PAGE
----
The Social Origins of Indian Engineering Students

Who is occupying new college seats?

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Higher education has expanded rapidly in many contexts, alongside hopes for a more vibrant economy and equal society. Yet in many places this expansion is building on very unequal foundations. How do long-standing inequalities shift after periods of expansion? How can we measure important elements of individual social status when social measures (occupation, income, education) are in flux? This study uses a multidimensional, inductive approach to address higher education pathways, specifically in engineering universities in India. Findings draw on a survey I conducted in 2019 of ~9,000 current engineering students across India.

I find that the early life experiences (“social origins”) of engineering university students are more diverse than uni-dimensional approaches would suggest. Using latent class analysis, I identify five distinct subgroups of students socio-economic origins, with distinct combinations of parents’ education, occupation, and assets. Over half the students in my sample come from backgrounds of mixed advantage and disadvantage. These students are not a few brilliant or lucky outliers, nor are they easily dismissed as a measurement anomaly.

Secondly, I find that these socio-economic social origin subgroups meaningfully intersect with other important individual traits: gender, caste, and rural/urban teenage location.Low caste and rural individuals are particularly underrepresented in engineering institutions relative to their proportion of the age cohort. Students from lower caste and rural backgrounds are far more likely to belong to more disadvantaged subgroups, and students in more disadvantaged socio-economic subgroups are more rural and low caste.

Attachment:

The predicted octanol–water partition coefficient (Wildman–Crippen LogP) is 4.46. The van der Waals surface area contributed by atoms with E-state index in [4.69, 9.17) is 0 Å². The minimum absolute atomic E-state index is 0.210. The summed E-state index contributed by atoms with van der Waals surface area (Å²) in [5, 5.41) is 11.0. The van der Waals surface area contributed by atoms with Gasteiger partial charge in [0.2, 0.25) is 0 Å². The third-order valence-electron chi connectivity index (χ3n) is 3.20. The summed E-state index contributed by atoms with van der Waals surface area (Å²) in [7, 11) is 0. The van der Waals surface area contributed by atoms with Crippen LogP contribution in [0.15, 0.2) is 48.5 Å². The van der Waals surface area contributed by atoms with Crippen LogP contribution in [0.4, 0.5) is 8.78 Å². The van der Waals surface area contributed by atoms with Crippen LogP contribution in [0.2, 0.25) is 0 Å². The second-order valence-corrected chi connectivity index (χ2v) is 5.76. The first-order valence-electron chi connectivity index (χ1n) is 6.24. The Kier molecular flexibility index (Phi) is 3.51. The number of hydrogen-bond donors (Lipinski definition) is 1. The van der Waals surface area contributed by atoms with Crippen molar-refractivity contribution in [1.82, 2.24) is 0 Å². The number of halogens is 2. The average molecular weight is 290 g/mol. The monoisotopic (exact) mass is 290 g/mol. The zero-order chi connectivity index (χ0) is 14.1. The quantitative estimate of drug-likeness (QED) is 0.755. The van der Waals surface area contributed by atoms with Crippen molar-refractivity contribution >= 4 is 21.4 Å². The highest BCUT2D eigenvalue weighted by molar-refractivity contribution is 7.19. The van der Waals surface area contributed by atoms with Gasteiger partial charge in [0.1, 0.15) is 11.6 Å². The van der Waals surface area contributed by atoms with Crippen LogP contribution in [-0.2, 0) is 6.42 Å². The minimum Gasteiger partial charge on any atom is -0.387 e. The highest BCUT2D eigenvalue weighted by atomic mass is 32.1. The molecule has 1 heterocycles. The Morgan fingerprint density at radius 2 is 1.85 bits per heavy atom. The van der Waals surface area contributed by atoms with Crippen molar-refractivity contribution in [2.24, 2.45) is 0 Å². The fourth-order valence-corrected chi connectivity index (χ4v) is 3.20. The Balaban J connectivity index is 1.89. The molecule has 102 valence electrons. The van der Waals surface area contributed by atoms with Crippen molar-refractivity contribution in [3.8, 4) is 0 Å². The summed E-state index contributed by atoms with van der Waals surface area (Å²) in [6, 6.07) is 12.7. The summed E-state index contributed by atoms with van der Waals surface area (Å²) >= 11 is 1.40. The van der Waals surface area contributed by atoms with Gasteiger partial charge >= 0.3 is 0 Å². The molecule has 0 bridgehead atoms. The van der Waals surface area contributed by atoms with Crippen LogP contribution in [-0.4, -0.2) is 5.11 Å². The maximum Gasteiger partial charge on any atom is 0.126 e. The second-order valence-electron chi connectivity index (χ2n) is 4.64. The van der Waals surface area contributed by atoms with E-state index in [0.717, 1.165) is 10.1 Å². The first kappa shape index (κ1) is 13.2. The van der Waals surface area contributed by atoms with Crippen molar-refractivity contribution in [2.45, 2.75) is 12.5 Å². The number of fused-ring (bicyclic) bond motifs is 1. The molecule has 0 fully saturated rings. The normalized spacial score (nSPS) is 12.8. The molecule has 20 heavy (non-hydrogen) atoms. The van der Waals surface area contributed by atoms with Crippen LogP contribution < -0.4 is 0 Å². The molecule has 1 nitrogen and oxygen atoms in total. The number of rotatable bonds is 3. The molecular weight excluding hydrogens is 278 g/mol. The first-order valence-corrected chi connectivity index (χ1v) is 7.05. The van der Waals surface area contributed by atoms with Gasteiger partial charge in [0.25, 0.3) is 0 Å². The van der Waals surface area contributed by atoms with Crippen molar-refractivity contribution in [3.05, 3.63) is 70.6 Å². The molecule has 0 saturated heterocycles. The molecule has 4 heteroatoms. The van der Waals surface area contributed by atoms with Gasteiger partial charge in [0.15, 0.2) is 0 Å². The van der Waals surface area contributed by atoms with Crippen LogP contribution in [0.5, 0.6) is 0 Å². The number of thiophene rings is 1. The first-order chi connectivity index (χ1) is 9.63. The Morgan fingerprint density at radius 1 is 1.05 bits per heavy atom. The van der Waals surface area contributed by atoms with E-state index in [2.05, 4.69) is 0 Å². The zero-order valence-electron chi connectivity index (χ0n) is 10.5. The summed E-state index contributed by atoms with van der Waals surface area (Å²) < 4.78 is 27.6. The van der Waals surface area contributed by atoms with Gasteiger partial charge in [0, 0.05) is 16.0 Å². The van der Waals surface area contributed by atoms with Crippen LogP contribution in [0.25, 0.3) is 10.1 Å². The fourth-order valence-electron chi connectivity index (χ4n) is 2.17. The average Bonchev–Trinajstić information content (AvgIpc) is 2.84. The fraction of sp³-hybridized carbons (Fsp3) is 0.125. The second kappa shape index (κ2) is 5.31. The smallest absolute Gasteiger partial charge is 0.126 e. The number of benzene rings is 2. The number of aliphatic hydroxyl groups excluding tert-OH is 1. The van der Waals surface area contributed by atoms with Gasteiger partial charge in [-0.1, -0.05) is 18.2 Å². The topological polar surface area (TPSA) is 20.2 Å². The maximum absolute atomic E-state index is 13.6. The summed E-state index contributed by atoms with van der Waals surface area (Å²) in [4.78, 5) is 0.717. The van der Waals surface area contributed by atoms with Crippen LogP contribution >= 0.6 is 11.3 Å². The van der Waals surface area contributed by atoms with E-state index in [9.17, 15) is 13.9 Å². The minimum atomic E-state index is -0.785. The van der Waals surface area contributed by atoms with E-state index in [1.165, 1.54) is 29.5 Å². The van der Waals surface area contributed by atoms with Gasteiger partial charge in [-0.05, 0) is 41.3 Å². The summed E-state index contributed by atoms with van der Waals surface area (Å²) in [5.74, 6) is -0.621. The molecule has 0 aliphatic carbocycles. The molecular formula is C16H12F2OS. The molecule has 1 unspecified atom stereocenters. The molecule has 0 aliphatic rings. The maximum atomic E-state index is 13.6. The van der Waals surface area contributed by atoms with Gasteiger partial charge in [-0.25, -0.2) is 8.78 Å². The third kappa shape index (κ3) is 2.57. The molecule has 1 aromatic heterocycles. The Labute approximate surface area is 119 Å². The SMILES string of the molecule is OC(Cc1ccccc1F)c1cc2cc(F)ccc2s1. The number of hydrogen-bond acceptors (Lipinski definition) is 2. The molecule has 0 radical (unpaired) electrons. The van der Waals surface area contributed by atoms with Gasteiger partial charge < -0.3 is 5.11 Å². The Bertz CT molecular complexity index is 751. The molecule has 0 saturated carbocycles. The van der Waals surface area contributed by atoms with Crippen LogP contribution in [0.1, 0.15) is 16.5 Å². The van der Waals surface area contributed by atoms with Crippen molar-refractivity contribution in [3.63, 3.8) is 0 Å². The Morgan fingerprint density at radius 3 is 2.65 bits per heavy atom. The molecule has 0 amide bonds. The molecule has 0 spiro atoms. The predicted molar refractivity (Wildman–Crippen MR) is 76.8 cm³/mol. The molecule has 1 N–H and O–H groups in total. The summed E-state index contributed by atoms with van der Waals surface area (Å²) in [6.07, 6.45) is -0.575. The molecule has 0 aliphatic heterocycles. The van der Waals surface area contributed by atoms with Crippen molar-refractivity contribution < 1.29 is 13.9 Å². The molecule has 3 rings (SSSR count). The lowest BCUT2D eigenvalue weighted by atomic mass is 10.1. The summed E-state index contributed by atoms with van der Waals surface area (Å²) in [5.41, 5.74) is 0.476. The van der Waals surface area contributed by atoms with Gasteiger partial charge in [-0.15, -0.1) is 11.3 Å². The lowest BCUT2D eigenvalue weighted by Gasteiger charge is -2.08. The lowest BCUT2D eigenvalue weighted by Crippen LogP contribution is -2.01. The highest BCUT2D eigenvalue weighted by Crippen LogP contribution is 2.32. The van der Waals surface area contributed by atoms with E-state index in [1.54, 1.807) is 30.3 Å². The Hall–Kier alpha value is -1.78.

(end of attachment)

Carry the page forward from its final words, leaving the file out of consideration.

However, the relevant inequalities shift when considering access to top tier engineering institutions. Among current engineering students, coming from more socio-economic advantaged families is positively associated with being in a top tier. A higher proportion of groups eligible for affirmative action, and a lower proportion of women, regardless of socio-economic origins, attend top tier institutions. This divergent pattern suggests different attainment processes, and that enrollment policies may provide some narrow support for expanding opportunity.

In many places experiencing rapid educational expansion, prior assumptions about the elite nature of higher education may no longer be true. Even in places with lacking primary and secondary school systems, many students with intersectional disadvantages still make it to higher education. In addition to building capacity, policy supports and future research should consider how higher education pathways can better serve these students, including access to resources and information, barriers to higher quality institutions, regulations of program quality, and post collegiate outcomes.

Sarah Nolan
Sarah Nolan
PhD Candidate in Public Policy